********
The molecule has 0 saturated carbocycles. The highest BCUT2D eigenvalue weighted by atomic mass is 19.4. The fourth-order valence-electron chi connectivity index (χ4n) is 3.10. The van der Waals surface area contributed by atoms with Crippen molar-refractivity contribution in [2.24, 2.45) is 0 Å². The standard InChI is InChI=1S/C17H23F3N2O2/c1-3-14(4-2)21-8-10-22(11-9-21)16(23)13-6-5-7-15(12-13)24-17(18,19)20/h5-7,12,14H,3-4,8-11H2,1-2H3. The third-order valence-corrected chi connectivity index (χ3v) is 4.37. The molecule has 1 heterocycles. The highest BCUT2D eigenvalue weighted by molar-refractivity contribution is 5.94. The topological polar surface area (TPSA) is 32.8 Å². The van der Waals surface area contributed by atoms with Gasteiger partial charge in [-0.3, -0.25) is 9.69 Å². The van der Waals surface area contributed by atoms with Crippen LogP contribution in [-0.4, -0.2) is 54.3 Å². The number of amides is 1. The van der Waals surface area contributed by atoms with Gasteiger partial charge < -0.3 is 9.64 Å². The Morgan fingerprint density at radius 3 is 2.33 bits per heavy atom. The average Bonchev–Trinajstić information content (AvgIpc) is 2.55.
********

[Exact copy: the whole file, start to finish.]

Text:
The molecule has 0 saturated carbocycles. The highest BCUT2D eigenvalue weighted by atomic mass is 19.4. The fourth-order valence-electron chi connectivity index (χ4n) is 3.10. The van der Waals surface area contributed by atoms with Crippen molar-refractivity contribution in [2.24, 2.45) is 0 Å². The standard InChI is InChI=1S/C17H23F3N2O2/c1-3-14(4-2)21-8-10-22(11-9-21)16(23)13-6-5-7-15(12-13)24-17(18,19)20/h5-7,12,14H,3-4,8-11H2,1-2H3. The third-order valence-corrected chi connectivity index (χ3v) is 4.37. The molecule has 1 heterocycles. The highest BCUT2D eigenvalue weighted by molar-refractivity contribution is 5.94. The topological polar surface area (TPSA) is 32.8 Å². The van der Waals surface area contributed by atoms with Gasteiger partial charge in [-0.3, -0.25) is 9.69 Å². The van der Waals surface area contributed by atoms with Crippen LogP contribution in [-0.4, -0.2) is 54.3 Å². The number of amides is 1. The van der Waals surface area contributed by atoms with Gasteiger partial charge < -0.3 is 9.64 Å². The Morgan fingerprint density at radius 3 is 2.33 bits per heavy atom. The average Bonchev–Trinajstić information content (AvgIpc) is 2.55.